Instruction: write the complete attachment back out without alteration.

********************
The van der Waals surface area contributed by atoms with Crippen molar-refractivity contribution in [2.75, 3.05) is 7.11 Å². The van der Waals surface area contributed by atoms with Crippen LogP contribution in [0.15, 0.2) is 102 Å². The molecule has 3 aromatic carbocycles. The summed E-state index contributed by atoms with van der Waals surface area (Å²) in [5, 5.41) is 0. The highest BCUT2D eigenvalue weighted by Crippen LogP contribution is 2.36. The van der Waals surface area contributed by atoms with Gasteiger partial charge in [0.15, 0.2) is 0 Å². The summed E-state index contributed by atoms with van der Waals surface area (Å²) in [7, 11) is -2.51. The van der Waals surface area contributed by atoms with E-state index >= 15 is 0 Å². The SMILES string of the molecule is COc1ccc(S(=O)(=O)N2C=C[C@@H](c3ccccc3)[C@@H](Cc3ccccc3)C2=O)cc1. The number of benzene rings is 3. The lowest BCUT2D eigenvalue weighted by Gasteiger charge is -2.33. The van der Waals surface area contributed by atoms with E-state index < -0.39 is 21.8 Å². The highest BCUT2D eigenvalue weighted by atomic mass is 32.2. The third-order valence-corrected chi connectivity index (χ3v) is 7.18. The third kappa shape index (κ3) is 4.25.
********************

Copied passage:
The van der Waals surface area contributed by atoms with Crippen molar-refractivity contribution in [2.75, 3.05) is 7.11 Å². The van der Waals surface area contributed by atoms with Crippen LogP contribution in [0.15, 0.2) is 102 Å². The molecule has 3 aromatic carbocycles. The summed E-state index contributed by atoms with van der Waals surface area (Å²) in [5, 5.41) is 0. The highest BCUT2D eigenvalue weighted by Crippen LogP contribution is 2.36. The van der Waals surface area contributed by atoms with Gasteiger partial charge in [0.15, 0.2) is 0 Å². The summed E-state index contributed by atoms with van der Waals surface area (Å²) in [7, 11) is -2.51. The van der Waals surface area contributed by atoms with E-state index >= 15 is 0 Å². The SMILES string of the molecule is COc1ccc(S(=O)(=O)N2C=C[C@@H](c3ccccc3)[C@@H](Cc3ccccc3)C2=O)cc1. The number of benzene rings is 3. The lowest BCUT2D eigenvalue weighted by Gasteiger charge is -2.33. The van der Waals surface area contributed by atoms with E-state index < -0.39 is 21.8 Å². The highest BCUT2D eigenvalue weighted by atomic mass is 32.2. The third-order valence-corrected chi connectivity index (χ3v) is 7.18. The third kappa shape index (κ3) is 4.25.